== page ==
Hello comrades, sorry for the long absence away from these message boards. Skype discussions have been my main platform lately--- make sure to add me, my handle is “ pI2pgnda ” (thats an “I” and the no. “2”)
Anyways, I have continued my involvement with the Occupy movement since my last posts, as paradoxical as that might seem to many. On Tuesday, Occupy Greensboro went up to Washington DC. I wasn't really sure what to expect, I wouldn't have been surprised by your typical anti-war, anti-globalization demonstration of 200,000+. Instead what we got was diehard “Occupiers” from all up and down the East coast and a few from the Mid-west. I'd say 10,000 people is a good estimate, probably more towards the conservative side. The media was reporting much less. It had the feeling that it was a sort of Occupy convention, I remember that being my initial impression of the crowd.
Ok so after arriving and picking up a few bites to eat, we headed back to the capitol lawn. A number of those in my group scheduled appointments to talk with our congressmen and senators, and as far as I know an aide was the most anyone got to speak with. More on that in a second.
The cops had lined up along the main walkways, as to keep them open for any officials coming in or out of the Capitol building. This of course became a main source of tension between the Capitol police and the protesters intent on causing confrontation between the two groups. The first arrest happened when some people were crossing lines they were clearly told not to, seemingly with the purpose of simply disobeying the cops. However, there were 3-5 arrests that I witnessed which were unwarranted, mostly happening around the arrival of retired Philly Police Capt. Ray Lewis, whom the police attempted to arrest and ultimately ended up detaining for the better half of an hour.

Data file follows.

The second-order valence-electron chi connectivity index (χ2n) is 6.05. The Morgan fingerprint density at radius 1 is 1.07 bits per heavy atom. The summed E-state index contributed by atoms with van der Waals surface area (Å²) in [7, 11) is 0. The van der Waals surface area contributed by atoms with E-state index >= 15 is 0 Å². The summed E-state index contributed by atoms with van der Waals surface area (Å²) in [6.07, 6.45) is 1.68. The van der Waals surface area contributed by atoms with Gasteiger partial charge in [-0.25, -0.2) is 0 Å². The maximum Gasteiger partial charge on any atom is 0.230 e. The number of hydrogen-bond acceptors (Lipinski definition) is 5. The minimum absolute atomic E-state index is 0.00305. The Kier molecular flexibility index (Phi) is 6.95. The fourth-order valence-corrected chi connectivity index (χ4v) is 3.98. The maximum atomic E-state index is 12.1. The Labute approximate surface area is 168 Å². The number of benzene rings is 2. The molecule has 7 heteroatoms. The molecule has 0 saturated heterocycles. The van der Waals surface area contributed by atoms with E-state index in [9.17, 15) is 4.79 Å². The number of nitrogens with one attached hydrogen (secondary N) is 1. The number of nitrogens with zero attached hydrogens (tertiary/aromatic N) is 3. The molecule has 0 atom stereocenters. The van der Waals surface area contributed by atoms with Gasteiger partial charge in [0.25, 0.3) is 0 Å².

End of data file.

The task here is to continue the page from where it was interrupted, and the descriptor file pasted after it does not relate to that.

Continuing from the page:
In the early Afternoon, a core group of anarchists who I detracted were the events organizers (recognized more than a few of them from Zuccotti park) called everyone in for a GA. I have to say it was really energizing when all the banners from the different Occupies turned facing each other. Everyone who was there had to be quite committed to the cause, even if it was a largely misguided one--- future revolutionaries one day perhaps. After some practice with “the peoples mic”, the GA officially kicked off. The core organizers gave some introductions, stating that the intended purpose of the events was for “Occupations” to further coordinate, as well as to take our regions malcontent directly to our representatives in the federal legislative system. After the GA we broke up into “smaller” groups of 50-75 with the topics ranging widely. Most became dominated by people just soap-boxing really, but there was one in particular that I participated in at length that I will mention more on shortly.
I have two main criticisms of the GA. The first being the insistence on using “the peoples mic”/hand signals, and the second being that halfway through the Police began arresting people a couple hundred yards away and they did not break the GA for this, even for the initial confusion to subside. A couple hundred kinda lost their place and sorta drifted around confused until the next collective action kicked off. All the while there is a microphone and PA system right next to us which they had been using for live music all day.
The small discussion group that caught my attention was on the topic “Diversity of tactics” and consisted of each person around the circle stating their name, origin, and one tactic they could thing of which occupy could use. I think that I was literally the only one who mentioned any kind of industrial action. While my small discussion groups was just one of many, you couldn't help but notice the complete absence of that discussion.